There are many ways to disable them (sleep, burying, throwing underwater, locking their soul in a gem), but those won't kill the creature.

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    \$\begingroup\$ Would a disintegrate spell that reduces a troll's hp to 0 subsequently transform the troll into a "trace of fine dust" that's still alive? \$\endgroup\$ – Hey I Can Chan Jan 25 at 14:16
  • \$\begingroup\$ @HeyICanChan I dont think that's intended, but its whats raw. Even worse is when you target a troll with something that rips their soul off their body and they are still alive. \$\endgroup\$ – ShadowKras Jan 25 at 14:18
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    \$\begingroup\$ (It may be worth mentioning that while Pathfinder changed substantially from its D&D 3.5 forebear the rules for the special ability regeneration, Pathfinder let largely alone its forebear's description of the spell disintegrate! Sigh. Despite moving on to a second edition, Pathfinder's tech never has quite caught up to its ambition.) \$\endgroup\$ – Hey I Can Chan Jan 25 at 14:51
  • \$\begingroup\$ I suppose the various forms of "drained by undead" would also be inconclusive. \$\endgroup\$ – Ben Barden Jan 25 at 16:25
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    \$\begingroup\$ It is awkward, but I would interpret it (if maintaining RAW) as something like the dust magically re-forming into the creature, and once HP is back to full it's like the disintegration never happened. Though in combat I would still have the disintegrated creature be out of commission until regeneration had advanced quite a bit. \$\endgroup\$ – Upper_Case-Stop Harming Monica Jan 25 at 20:32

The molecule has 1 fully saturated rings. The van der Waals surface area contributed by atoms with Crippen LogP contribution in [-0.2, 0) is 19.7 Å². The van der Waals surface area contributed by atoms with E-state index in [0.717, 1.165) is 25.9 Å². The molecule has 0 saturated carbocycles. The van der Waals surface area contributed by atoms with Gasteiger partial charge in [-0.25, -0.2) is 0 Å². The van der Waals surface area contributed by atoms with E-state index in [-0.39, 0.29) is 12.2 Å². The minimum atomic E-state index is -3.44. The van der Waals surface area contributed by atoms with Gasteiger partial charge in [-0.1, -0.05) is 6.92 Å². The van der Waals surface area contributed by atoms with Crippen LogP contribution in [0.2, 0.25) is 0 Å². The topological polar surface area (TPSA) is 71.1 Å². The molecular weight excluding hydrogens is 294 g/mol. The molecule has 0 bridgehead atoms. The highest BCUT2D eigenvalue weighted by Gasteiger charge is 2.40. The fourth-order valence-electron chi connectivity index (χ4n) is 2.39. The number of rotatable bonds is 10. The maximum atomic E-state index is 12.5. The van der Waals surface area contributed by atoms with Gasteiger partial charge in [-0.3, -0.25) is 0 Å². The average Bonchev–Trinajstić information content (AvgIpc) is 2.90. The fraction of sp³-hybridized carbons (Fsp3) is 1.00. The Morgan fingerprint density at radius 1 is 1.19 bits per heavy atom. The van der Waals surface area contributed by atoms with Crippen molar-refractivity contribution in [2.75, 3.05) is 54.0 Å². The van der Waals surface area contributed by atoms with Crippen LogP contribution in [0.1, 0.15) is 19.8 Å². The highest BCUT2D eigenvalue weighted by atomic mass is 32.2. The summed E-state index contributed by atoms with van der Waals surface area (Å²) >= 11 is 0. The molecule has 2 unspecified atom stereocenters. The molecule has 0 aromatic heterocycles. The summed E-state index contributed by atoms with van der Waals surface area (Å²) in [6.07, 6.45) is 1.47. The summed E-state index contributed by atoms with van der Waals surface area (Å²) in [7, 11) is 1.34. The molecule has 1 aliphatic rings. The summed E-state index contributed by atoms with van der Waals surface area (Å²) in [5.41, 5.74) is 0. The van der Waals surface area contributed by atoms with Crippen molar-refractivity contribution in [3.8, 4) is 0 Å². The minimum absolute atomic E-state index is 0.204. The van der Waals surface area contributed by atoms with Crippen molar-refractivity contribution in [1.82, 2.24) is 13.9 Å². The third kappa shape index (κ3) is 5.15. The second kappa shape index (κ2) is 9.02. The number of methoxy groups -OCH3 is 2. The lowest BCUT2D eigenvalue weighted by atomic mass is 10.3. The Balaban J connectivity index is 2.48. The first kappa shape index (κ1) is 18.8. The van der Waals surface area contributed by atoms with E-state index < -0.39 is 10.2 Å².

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I did consider this once, and the best I could come up with was: " Regeneration also does not restore hit points lost from starvation, thirst, or suffocation" (https://www.d20pfsrd.com/bestiary/rules-for-monsters/universal-monster-rules#TOC-Regeneration-Ex-)

So, burying something in a big pile of sand, or locking them up and waiting. There are also a few spells that can accelerate hunger like Feast Of Ashes.

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  • \$\begingroup\$ How does this actually kill the creature however? \$\endgroup\$ – Yakk Jan 25 at 21:05
  • \$\begingroup\$ Suffocation by itself (eventually) causes death regardless of hitpoints, and the starvation/thirst rules cause lethal damage after enough time has elapsed, which wouldn't be covered by Regeneration. \$\endgroup\$ – Frezak Jan 25 at 22:49
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    \$\begingroup\$ "they cannot die as long as their regeneration is still functioning" -- regeneration doesn't say "does not die because the lethal damage will be healed" or "does not die from hit point damage", it simply states "cannot die" \$\endgroup\$ – Yakk Jan 25 at 22:52
  • \$\begingroup\$ @Yakk: I think to make this answer work as a justification, we need to argue that regeneration needs food / air, i.e. biological "fuel", and thus depriving a creature of those things actually stops their regeneration from functioning. Or maybe we can just interpret the wording as "stops it from functioning for damage from those sources", and thus the "as long as their regen is still functioning" doesn't help them. \$\endgroup\$ – Peter Cordes Jan 26 at 0:33